Vether Pool Fees
Want to know how slip-based fees in Vether Pools compare with fixed-rate fees from Uniswap? Read on for examples to help you understand Vether Pool slip-based fees.
WARNING: If the words “slippage”, “impermanent loss”, and “pools” scare or confuse you then please use Google to research or read my previous article before going further.
There is also some math below. If you don’t like math then you probably won’t like this article.
I use * to mean multiply and / to mean divide.
The other operations should be obvious (+,=, etc.).
Finally, please note, most of my work is based off of the hard work done by the THORChain team on slip-based fees. Kudos to them for putting together clear documentation of their ideas.
What is a Vether Pool?
Vether pools are like Uniswap pools — people put up liquidity (add to the pool) and allow others to buy and sell out of that pool.
Pools like Vether pools are decentralized exchanges without an order book. Instead of an order book, Vether pools utilize an Automated Market Maker (AMM). This algorithm sets the buy/sell price along a curve rather than setting prices yourself.
Unlike Uniswap, Vether pools do not charge a flat percentage fee per trade. Instead, Vether pools charge a slip-based fee which is the percentage of slippage multiplied by the expected output. This helps ensure people who pool their assets receive a fairer return on the liquidity they provide.
Sample Comparisons of Fees Earned
Below are calculations for fees earned in a slip-based fee model vs. a fixed rate fee model. I suggest slowly reading through a few times. This stuff makes more sense the more you review it.
Because slip-based fees differ depending on liquidity, it makes more sense to review by a single transaction rather than an aggregate of multiple transactions.
Below are two examples, both with someone selling 100 Vether, but selling into pools of differing liquidity. This helps illustrate the effects of liquidity on a slip-based fee. While I do not go into it in this article, there are similar effects on fees based on the size of the transaction as well (larger orders = more slippage).
- Pool 1 has 2000 Vether : 20 Ether (price: 1 Vether = 0.01 Ether)
- Someone sells 100 Vether (input) for Ether (output)
- Original Pool of Input token (Vether) is 2000 Vether
- Original Pool of Output token (Ether) is 20 Ether
- Slippage = 4.76% = the amount of input (100 Vether) divided by the sum of the original pool of the input and the input itself (2000 Vether + 100 Vether) = 100 / (2000 + 100) = 100 / 2100 = 4.76%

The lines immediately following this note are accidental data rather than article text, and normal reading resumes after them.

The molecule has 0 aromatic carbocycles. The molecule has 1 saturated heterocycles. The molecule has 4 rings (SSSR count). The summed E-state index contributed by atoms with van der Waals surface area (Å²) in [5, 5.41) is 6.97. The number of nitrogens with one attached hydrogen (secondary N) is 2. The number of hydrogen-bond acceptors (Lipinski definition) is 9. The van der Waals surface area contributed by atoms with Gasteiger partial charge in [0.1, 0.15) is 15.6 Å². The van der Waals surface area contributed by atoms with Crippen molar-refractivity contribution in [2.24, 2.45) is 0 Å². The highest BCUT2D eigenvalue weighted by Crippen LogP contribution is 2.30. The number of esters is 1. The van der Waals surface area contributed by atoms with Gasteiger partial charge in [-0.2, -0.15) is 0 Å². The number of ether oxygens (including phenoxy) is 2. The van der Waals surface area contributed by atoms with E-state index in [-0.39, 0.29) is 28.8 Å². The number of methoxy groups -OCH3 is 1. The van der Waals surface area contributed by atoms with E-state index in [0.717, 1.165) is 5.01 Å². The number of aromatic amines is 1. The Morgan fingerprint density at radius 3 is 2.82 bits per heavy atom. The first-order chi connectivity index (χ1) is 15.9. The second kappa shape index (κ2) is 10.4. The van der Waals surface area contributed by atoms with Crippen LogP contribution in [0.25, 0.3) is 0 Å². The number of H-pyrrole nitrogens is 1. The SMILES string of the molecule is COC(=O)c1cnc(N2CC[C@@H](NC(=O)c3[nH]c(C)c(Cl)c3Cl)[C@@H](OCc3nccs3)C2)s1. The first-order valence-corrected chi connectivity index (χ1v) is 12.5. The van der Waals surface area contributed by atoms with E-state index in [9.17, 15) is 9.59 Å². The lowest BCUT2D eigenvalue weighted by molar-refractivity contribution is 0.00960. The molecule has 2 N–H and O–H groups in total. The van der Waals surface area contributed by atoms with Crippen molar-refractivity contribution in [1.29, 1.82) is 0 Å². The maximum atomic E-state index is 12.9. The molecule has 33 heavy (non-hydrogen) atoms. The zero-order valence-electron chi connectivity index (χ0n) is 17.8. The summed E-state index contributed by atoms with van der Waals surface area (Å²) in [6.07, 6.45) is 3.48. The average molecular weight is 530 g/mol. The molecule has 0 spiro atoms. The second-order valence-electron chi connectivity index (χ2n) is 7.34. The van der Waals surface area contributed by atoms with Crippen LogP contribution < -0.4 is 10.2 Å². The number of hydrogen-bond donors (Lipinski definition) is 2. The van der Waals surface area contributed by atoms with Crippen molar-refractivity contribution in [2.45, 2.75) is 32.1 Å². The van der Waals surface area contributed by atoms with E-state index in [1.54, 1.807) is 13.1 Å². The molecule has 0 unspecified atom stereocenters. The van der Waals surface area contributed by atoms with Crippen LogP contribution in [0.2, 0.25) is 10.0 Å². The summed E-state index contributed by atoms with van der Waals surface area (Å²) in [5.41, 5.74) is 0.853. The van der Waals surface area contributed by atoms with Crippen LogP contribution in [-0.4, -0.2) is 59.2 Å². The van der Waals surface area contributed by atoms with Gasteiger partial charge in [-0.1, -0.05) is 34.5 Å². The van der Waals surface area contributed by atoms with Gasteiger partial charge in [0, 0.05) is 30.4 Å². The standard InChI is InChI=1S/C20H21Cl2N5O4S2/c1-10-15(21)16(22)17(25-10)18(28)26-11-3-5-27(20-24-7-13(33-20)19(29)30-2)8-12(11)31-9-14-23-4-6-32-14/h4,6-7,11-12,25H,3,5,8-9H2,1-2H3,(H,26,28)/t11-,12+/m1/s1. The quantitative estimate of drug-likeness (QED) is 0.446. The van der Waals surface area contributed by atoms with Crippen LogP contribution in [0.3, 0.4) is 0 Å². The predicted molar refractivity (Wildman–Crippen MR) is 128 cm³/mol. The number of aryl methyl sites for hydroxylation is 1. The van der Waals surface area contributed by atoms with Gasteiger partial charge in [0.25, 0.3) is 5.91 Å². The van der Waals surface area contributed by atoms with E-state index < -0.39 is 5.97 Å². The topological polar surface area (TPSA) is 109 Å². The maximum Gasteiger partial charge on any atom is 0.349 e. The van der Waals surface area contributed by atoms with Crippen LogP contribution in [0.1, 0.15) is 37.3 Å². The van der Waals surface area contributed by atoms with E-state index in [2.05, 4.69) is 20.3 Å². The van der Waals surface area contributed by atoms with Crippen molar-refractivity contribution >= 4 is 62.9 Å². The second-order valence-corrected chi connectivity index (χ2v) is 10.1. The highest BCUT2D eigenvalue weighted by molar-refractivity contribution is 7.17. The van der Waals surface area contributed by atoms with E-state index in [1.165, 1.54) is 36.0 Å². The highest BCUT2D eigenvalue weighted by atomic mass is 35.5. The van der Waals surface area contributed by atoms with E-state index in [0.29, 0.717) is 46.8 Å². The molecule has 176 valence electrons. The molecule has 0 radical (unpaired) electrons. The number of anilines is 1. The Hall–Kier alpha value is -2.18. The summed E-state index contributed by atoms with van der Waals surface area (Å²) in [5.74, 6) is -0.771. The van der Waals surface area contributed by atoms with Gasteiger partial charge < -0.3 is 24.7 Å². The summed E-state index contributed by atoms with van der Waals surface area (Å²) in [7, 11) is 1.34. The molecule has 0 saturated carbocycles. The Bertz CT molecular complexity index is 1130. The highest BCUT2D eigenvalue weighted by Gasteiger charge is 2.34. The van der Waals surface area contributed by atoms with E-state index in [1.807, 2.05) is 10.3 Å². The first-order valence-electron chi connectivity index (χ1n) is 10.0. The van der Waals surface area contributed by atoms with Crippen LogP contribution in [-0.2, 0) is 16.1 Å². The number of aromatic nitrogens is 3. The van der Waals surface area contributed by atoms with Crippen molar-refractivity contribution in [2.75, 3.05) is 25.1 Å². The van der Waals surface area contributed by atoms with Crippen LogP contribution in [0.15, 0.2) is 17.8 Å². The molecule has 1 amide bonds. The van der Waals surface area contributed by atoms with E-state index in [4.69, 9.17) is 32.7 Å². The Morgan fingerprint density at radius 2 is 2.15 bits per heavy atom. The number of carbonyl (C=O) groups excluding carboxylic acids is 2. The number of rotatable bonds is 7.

- The original output (what the person gets in return) based on the XYK (Constant Product Market Maker) AMM = the product of the amount input (100 Vether) and the original pool of the output (20 Ether), all divided by the sum of the original input pool (2000 Vether) and the input itself (100 Vether) which = (100 * 20) / (100 + 2000) = 0.952 Ether
- Slip-based fee = slippage multiplied by the output = 0.0476 * 0.952 = .0453 Ether or 4.53 Vether (priced at 1 Vether per 0.01 Ether)
- Note: 0.952 Ether does not include the fee that would be taken from it in a slip-based fee model. The total output would be the original output minus the fee (0.952 minus the fee of 0.0453) so in a slip-based fee model you’d be selling 100 Vether for roughly 0.9 Ether.
- Note: Vether pools take the fee in the output token (Ether in this case) so the fee helps offset the affect of the trade (as in the following — after the trade, the pool gains 100 Vether but loses Ether so it charges the fee in Ether to offset some of the Ether taken out).
- Uniswap fixed rate fee = constant rate of 0.3% of each trade = 100 Vether x 0.003 = 0.3 Vether
- Note: Uniswap pools take fees in the input token (Vether in this case), so the fee would be in Vether (so you’re technically selling 99.7 Vether for about 0.95 Ether). This means the pool gains 99.7 Vether and loses 0.95 Ether.
- Depending on your share of the pool, you would get a percentage of the trade. Own 10% of the pool? You will gain .00453 Ether (equivalent to .453 Vether) through slip-based fees vs. the equivalent of 0.0003 Ether (technically you would receive 0.03 Vether) in Uniswap’s fixed rate pool.